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Rick Perry doesn’t rule out future run for office

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* Has Texas Gov. Rick Perry (R) made his last run for office? Perhaps not. In an interview at the Republican Governors Association meeting in Las Vegas, he left the door open to a future campaign, or perhaps campaigns. "I tell people I'm healthy, I'm passionate, I still love what I'm doing. If you're not positive on both of those, you're not going to [run]. I'm positive on both of those," Perry said, before adding, "It's too early to make any decisions on 2014, or 2016, or 2018, or 2020." Perry, who waged an unsuccessful bid for the Republican presidential nomination this cycle, is already in his third full term as governor of Texas, which doesn't have a gubernatorial term limit. 

* “It’s really hard to get people to listen to you on economic growth, on tax rates, on health care, if they think you want to deport their grandmother," Sen. Marco Rubio (R-Fla.) said on Thursday. "There’s common sense here in terms of how you portray it. Policy matters too, but rhetoric is important," he said at a forum in Washington

* President Obama took a helicopter tour over New York on Thursday of the damage caused by super storm Sandy. "People still need emergency help. They still need heat. They still need power, they still need shelter, kids are still trying to figure out where they’re going to school," Obama said during his trip. 

* Sen. Michael Bennet (D-Colo.) hasn't yet committed to accepting an offer to become the next chairman of the Democratic Senatorial Campaign Committee, in part because he is waiting to see what current DSCC Executive Director Guy Cecil decides to do. Cecil is Bennet's former chief of staff. Meanwhile, Cecil's National Republican Senatorial Committee counterpart Rob Jesmer is preparing to leave the NRSC, according to incoming chairman Jerry Moran (Kan.) and other Republicans. 


* Rep. Jim Matheson (D-Utah) says he will oppose House Minority Leader Nancy Pelosi's bid for another term heading the Democratic caucus, just as he did following the 2010 election. "I think it is time to shake things up within the Democratic Caucus. I think we should look for some new leadership," he said. "I won’t be voting for Nancy Pelosi." Matheson just survived a tough reelection campaign in a conservative district against Republican Mia Love.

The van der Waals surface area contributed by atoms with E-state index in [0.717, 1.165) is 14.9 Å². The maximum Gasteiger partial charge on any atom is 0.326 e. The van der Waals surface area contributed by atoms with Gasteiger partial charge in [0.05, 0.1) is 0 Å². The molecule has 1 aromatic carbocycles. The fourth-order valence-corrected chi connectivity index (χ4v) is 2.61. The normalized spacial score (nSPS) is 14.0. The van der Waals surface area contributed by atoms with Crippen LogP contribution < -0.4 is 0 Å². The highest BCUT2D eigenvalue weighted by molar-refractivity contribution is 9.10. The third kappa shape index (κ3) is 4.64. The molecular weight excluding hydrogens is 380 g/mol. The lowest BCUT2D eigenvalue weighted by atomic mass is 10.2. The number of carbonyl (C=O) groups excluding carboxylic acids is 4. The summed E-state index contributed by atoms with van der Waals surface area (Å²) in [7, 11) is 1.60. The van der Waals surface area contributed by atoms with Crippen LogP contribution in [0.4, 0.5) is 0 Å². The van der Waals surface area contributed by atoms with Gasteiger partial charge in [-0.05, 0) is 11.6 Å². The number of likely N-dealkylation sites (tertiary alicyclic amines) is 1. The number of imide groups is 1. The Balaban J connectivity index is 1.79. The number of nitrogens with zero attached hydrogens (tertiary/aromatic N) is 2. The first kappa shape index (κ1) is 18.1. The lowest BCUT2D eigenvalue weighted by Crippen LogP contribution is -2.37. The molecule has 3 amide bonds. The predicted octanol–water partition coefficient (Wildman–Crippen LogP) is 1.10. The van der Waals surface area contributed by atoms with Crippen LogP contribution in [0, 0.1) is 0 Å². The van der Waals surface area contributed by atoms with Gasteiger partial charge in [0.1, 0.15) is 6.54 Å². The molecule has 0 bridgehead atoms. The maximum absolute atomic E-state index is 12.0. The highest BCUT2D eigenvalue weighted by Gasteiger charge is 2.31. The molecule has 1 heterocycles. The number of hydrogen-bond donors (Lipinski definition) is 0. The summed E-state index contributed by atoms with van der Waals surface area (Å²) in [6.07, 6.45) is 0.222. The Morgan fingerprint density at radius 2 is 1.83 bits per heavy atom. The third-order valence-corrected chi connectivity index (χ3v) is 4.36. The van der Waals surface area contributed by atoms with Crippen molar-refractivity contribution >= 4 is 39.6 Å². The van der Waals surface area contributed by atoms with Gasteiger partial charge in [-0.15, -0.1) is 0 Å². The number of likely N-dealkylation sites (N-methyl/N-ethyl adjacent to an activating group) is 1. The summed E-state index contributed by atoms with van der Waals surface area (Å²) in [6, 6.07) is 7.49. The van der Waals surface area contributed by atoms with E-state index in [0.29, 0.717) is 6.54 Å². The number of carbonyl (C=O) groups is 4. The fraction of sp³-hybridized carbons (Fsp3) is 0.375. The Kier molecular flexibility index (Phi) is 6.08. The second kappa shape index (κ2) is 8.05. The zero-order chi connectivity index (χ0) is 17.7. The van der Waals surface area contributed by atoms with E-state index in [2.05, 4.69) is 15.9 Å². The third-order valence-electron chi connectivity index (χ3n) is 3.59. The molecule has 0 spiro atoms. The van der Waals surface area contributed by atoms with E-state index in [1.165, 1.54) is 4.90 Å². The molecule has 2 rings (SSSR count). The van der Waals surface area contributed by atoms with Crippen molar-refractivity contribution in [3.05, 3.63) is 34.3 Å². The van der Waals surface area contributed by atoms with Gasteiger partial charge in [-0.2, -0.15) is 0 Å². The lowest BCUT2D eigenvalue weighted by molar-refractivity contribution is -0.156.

* Sen.-elect Elizabeth Warren (D-Mass.) is vowing to join the effort to reform the filibuster when she gets to the upper chamber. "On the first day of the new session in January, the senators will have a unique opportunity to change the filibuster rule with a majority vote, rather than the normal two-thirds vote. The change can be modest: If someone objects to a bill or a nomination in the United States Senate, they should have to stand on the floor of the chamber and defend their opposition. I'm joining Senator Jeff Merkley and six other newly elected senators to pledge to lead this reform on Day One, and I hope you'll be right there with us," Warren wrote in an op-ed published Thursday. 

* The Republican National Committee believes that shifting demographics hurt the GOP's chances against Obama and other Democrats last week. Slides from a presentation RNC Chairman Reince Priebus made to Republican senators on Wednesday noted Romney's struggles with young, black, and Hispanic voters, as well white voters' shrinking share of the electorate. 

* Michael Dimock will succeed Andrew Kohut as the director of the Pew Research Center's political polling unit, Pew announced on Thursday. Dimock is currently an associate director of research at Pew. 


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The Republicans debated Saturday night. The New Hampshire primary is Feb. 9. Get caught up on the race.
Highlights from Saturday's GOP debate
Except for an eminent domain attack from Bush, Trump largely avoided strikes from other candidates.

Christie went after Rubio for never having been a chief executive and for relying on talking points.

Carson tried to answer a question on Obamacare by lamenting that he hadn't been asked an earlier question about North Korea.
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New Hampshire polling averages
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New Hampshire polling averages
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